Selma‘s resonance with current events — its inherent commentary on the ingrained hatefulness of American racism, on our country’s tradition of protests for civil rights, and on aggression by law enforcement towards black Americans — will clearly be a hot topic of discussion for weeks to come. I watched the stunning Selma as a sometime-activist and a longtime reporter on activist movements. And one of the qualities that particularly made this depiction of a sliver of Civil Rights Movement history feel so real and urgent to me was its lens on the organizing process: its debates, its pitfalls, the internal questioning, the way the leaders were jockeying with the press and trying to reach sympathetic ears in places of power. … Read More
Laurie Penny is a wildly precocious 28-year-old journalist who knows how to shake up the system. As a prominent feminist, columnist for The New Statesman, blogger for her Orwell Prize-shortlisted site Penny Red, and contributor to august institutions like The Guardian, she’s a bright and sometimes controversial voice for the feminist left.
Unspeakable Things: Sex, Lies, and Revolution, her new book on gender and power in the 21st century, comes off like a revolutionary call to arms. A witty, stylish writer, she starts with her own experiences — life online, her hospitalization for anorexia, dating today — and sharply relates how the mundane interactions of our lives are shaped by political forces: power, gender, and capitalism. Currently at Harvard as a Nieman Fellow, Penny discussed the issues and passions that spur her writing in an email interview. … Read More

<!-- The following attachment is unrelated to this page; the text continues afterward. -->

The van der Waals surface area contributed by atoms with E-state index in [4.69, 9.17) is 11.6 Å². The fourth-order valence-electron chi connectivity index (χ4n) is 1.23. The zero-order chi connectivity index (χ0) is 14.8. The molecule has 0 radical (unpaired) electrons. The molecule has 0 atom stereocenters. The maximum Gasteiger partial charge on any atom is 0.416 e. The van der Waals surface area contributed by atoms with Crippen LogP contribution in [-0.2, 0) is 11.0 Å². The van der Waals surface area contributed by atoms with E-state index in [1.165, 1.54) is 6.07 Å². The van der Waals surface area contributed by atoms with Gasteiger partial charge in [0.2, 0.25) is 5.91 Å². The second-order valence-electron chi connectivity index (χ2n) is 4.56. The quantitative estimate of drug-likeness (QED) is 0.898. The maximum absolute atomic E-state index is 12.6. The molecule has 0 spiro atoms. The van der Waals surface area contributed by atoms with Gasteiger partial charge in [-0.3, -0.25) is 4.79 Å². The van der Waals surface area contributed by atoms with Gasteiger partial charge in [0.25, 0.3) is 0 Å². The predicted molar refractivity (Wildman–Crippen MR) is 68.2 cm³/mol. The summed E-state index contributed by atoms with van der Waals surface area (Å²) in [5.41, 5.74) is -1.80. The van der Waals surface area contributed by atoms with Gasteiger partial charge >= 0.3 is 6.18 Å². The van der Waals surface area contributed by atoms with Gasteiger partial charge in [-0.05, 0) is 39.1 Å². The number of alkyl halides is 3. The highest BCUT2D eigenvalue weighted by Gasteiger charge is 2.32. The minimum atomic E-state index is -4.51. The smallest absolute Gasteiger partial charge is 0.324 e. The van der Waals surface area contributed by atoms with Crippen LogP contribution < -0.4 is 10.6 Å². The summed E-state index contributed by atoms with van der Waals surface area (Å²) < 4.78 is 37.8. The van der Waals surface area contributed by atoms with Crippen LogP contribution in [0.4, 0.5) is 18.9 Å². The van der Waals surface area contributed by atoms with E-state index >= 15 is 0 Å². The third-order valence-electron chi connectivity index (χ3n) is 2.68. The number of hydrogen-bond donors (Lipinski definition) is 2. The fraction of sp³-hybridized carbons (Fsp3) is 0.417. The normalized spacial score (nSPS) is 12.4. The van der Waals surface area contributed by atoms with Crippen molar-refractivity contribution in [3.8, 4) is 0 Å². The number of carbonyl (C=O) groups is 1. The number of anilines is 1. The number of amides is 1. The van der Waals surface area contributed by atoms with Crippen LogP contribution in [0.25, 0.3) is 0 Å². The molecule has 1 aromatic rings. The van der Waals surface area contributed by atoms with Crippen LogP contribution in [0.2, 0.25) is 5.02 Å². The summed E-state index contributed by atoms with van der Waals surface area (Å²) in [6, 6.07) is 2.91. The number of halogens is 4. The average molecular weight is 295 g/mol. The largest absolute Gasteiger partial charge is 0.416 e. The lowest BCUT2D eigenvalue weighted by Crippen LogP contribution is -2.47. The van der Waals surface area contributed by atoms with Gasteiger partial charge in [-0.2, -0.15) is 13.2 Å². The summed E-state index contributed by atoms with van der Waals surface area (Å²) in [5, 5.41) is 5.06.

Do you remember what your high-school English teacher said to your class before assigning The Great Gatsby? Did she call it the Great American Novel? Did he urge you to pay attention to the green light? However your teacher introduced the book, I’m guessing it wasn’t like this: “Trigger warning: suicide, domestic abuse, graphic violence.” … Read More
Since Hurricane Sandy devastated the East Coast and left a gigantic part of New York City flooded, without electricity, heat, and water, and, in places hit hardest like Staten Island and Far Rockaway, reduced to nothing but burning rubble, the Internet has been filled with “disaster porn” imagery. It hits close to home, literally — close enough for New Yorkers to be able to help. There have been numerous reports that efforts by the Red Cross, FEMA, and other large-scale rescue organizations have been failing, with centers closing early, getting shut down, or failing to exist altogether. While help has arrived to a few areas, some — notably, Far Rockaway — were left stranded on their own, until Occupy Sandy stepped in. The all-volunteer, DIY organization, an offshoot of the Occupy Wall Street Movement, has been providing assistance all over the city. It hasn’t been easy, but it has been crucial. … Read More
World-famous rock stars like Madonna and Sting may be getting all the credit, but feminist indie musicians have been supportive of imprisoned Russian activist band/collective Pussy Riot since the very beginning. Kathleen Hanna and her former band mates in both Le Tigre and Bikini Kill have been raising awareness of their plight for months, and now Peaches (who’s also been involved for quite a while) has released a song and video dedicated to the cause. The clip pairs a simple, thudding electronic track that praises the band as “anarchist, feminist, what we need” — and also, awesomely, nods to Icona Pop’s wonderful “I Love It” — with powerful visuals from pro-Pussy Riot demonstrations around the world. Enjoy the badass video below, download the song and sign Peaches’ petition, read the band’s powerful closing statements, find out about actions in your city planned to coincide with Friday’s verdict, and click here to help in any way you can. … Read More